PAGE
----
Today, November 21, Denver Bike Sharing announced that its relationship with B-cycle, the vendor with which the nonprofit has worked to provide for-rent bicycles in the city since April 2010, will end on January 30, 2020, when the current contract expires. Denver Public Works is now in the process of looking for a new company to operate bike and scooter services through a competitive bidding process that isn't expected to be completed until the middle of next year. That means months are likely to pass between the end of B-cycle availability and the debut of a new system.
"It hurts us to know that we're going to have this gap in service," says Mike Pletsch, Denver Bike Sharing's executive director about the development, which was first reported by Denverite
. "That's why we're very hopeful that the process for the city of Denver can move quickly."
In September, when we spoke to Pletsch about an e-cycle pilot program involving Toronto-based Drop Mobility
, he conceded that "in the last few years, we've started to see a decline in ridership, and a lot of that was in the same time period as when folks started to have more options out there: car share, ride hailing, expanded train services from RTD."
Statistics from the 2018 Denver B-cycle annual report bear out this observation. The number of annual memberships, listed at 2,171, is just over half the 4,023 in the peak year of 2013, and total trips by all available membership types dipped 11 percent from 2017 to 2018, despite being approximately three times larger than during Denver B-cycle's first twelve months.
Meanwhile, Denver has seen an explosion in the use of e-scooters, and during a recent conversation with Westword
, Patrick Quintana, market manager for Lyft in Colorado, made it clear that the company would love to add bicycles to its local menu. In his words, "We would definitely be interested in bringing bike share to Denver in a more robust fashion — working with the city to expand the footprint and the number of docks. We're a scooter business in Denver right now, but we'll continue to have discussions whenever they're available in the hope that at some point, we can bring our bike-share here, too."
At the same time, the B-cycle fleet had grown long in the tooth, Pletsch acknowledges: "A lot of the equipment we have in the field has been out there for a very long time. The system is aging, and it needs to be replaced — and as the local nonprofit, we just don't have the funds at the moment to replace our entire system with our current vendor."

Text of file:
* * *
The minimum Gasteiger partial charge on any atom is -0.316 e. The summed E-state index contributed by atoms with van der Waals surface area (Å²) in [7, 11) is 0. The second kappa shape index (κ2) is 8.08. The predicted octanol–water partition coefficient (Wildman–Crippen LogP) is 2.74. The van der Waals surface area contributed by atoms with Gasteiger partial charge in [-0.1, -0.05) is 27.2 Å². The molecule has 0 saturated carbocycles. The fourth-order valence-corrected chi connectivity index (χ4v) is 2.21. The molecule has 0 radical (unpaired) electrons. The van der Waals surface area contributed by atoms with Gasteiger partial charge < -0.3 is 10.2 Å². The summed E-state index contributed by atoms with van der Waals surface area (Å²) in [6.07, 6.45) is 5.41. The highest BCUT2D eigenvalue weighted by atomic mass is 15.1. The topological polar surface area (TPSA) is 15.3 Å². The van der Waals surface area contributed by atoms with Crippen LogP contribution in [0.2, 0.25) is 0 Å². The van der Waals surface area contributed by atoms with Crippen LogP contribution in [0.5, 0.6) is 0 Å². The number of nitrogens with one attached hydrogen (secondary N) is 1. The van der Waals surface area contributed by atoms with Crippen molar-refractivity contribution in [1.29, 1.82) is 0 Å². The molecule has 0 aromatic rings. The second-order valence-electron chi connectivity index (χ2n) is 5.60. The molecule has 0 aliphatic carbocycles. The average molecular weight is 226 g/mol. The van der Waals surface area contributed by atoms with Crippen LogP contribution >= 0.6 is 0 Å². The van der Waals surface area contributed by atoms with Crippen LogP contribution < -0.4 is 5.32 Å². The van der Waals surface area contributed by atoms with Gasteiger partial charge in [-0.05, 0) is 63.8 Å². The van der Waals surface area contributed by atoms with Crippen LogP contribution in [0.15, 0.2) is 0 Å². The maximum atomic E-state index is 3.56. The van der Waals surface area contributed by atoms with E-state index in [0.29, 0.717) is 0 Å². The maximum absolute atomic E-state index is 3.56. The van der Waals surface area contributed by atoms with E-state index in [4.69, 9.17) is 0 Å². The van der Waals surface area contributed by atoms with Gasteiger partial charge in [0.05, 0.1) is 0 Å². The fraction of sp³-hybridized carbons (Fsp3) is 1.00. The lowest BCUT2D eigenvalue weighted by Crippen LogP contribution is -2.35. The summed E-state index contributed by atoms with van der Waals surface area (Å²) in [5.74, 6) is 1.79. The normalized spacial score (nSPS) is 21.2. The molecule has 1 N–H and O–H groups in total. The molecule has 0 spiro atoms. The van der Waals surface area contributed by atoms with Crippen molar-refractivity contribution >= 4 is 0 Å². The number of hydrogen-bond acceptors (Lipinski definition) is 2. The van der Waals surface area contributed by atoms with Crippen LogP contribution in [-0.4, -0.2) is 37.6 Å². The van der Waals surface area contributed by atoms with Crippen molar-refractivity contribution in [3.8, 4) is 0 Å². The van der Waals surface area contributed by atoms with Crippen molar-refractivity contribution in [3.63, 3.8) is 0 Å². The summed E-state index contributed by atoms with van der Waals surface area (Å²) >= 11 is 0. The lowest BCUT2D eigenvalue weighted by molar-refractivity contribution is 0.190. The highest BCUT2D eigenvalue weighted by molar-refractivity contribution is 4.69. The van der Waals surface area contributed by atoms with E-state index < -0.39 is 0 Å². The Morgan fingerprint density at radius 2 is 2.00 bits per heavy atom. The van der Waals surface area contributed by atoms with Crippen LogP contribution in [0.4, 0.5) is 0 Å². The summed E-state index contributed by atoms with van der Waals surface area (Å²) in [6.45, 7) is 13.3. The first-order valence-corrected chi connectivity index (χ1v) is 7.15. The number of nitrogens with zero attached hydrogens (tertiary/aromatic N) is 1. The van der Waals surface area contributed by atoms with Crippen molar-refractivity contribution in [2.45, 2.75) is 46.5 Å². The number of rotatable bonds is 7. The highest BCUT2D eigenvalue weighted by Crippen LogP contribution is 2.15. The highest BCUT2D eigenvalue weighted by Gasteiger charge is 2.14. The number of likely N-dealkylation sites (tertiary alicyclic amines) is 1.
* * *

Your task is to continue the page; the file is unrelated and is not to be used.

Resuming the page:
Pletsch stresses that "when we launched the Denver B-cycle system, B-cycle was top-of-the-line technology. But as we approach 2020, it's time to take a look at the latest in innovations and advancements in technology that have occurred over the past ten years."
Denver B-cycle promotes its service as being environmentally friendly.
That might include moving from a dock-based bike-share setup to a dockless version "that would insure the public right-of-way is being used in the best way for everyone, free of clutter under ADA [Americans With Disabilities Act
] regulations, so it would allow people to move around better," he notes. "There have been a lot of advancements over the past ten years, and Denver has done a good job of keeping up with them. Denver B-cycle was the first large-scale bike-share system in the country, and Denver has been on the cutting edge of providing residents and tourists with a variety of mobility modes. So this is the city continuing to ensure that the community has the best available options."
In a release, Denver Public Works maintains that issuing a Request for Proposals (RFP) with a goal of finding a company to manage both shared bikes and scooters will help the city "better manage and coordinate the delivery of these commercial operations and help ensure the city partners with the most qualified operator(s) to further its mobility goals." DPW adds that "scooter and e-bike companies currently permitted to operate in Denver will continue to operate through Denver’s Dockless Mobility Pilot Permit Program until the city’s contracted vendor(s) begin operating, which is anticipated in summer 2020. The RFP is being finalized and is expected to be released at the end of January 2020," right around the time the B-cycle contract concludes.
Until then, residents who received a free bike pass through the 5280 Free Rides Program will still be able to use it. But after January 30, B-cycle will be no more.
As for Denver Bike Sharing, it plans to bid for the right to run the B-cycle sequel — and in a release of its own, Denver Streets Partnership
says that the program has been a success despite its impending end. Between April 2010 and December 31, 2018, the organization points out, there have been 500,437 total memberships, 2,519,553 rides taken and 5,348,388 miles ridden. That averages out to more than 1,000 trips per day. Approximately 41 percent of Denver B-cycle trips replaced jaunts that otherwise would have involved motor vehicles, and 28 percent were paired with transit, further reducing carbon dioxide emissions.
"I don't want to say we're excited about the RFP," Pletsch admits, "but we're very hopeful and supportive of it. We think it's the right move for the city of Denver, and we want to continue to serve the community — and we know there are opportunities out there for partnerships with other vendors that would allow us to do that on a greater scale."
Still, Pletsch acknowledges that "with the contract ending, the timing didn't allow for a very smooth transition, and we're very distraught to be creating this gap in service. This time of year, with the weather the way it is in Denver, it's going to have the least amount of impact on folks, but we know there's still going to be an impact, and we're very sorry for our riders. We've got some folks who've been riding with us since the very beginning."